7 Replies Latest reply on Mar 29, 2005 8:16 PM by Ovidiu Feodorov

    Starting a callback server requires unnecessary step

    Ovidiu Feodorov Master

      I want my client to receive asynchronous callbacks so I start a colocated callback server for it:

       ...
      
       // start the callback server
       InvokerLocator callbackServerLocator = new InvokerLocator("whatever");
       Connector connector = new Connector();
       connector.setInvokerLocator(callbackServerLocator.getLocatorURI());
       connector.start();
      
       // this is unnecessary
       connector.addInvocationHandler("irelevant", new WhateverServerInvocationHandler());
       // end of unnecessary
      
       // add the push callback
       client.addListener(new MyInvokerCallbackHandler(), callbackServerLocator);
      
       .....
      


      Intuitively, if I start the callback server for the only purpose of receiving callbacks, I don't need to specify any custom behavior, hence no need to register any ServerInvocationHandler with my callback server.

      However, if I don't add a ServerInvocationHandler, when trying to client.addListener(), I get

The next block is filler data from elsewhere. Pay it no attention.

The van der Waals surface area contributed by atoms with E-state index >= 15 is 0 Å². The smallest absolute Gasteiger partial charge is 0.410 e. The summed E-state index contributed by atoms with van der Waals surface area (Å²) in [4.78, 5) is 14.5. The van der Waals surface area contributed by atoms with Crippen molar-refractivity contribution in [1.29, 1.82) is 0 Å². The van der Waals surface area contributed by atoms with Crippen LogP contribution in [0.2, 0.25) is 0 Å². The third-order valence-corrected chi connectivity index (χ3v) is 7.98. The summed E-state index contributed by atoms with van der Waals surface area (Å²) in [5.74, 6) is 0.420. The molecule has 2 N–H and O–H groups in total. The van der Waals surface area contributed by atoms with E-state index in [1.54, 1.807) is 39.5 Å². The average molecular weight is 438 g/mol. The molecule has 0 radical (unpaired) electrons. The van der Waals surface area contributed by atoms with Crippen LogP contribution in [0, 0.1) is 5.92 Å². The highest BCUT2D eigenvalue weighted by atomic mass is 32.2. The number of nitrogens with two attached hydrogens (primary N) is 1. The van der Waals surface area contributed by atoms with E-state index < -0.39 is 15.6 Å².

Exception in thread "main" java.lang.RuntimeException: Can not find a subsystem handler to take invocation request.
       at org.jboss.remoting.ServerInvoker.invoke(ServerInvoker.java:309)
      ....
      


      The callback server shouldn't care, it should allow registering callback listeners and actually handle callbacks without requiring a ServerInvocationHandler. Does it sound right?



        • 1. Re: Starting a callback server requires unnecessary step
          mazz Master

          No, I'm pretty sure you need a handler. That's the thing that actually handles the incoming request (or in this case, the incoming callback). Its in your handler that you will process the callback data. If you don't don't add a handler - who is going to get your callback data? Who actually will handle processing it?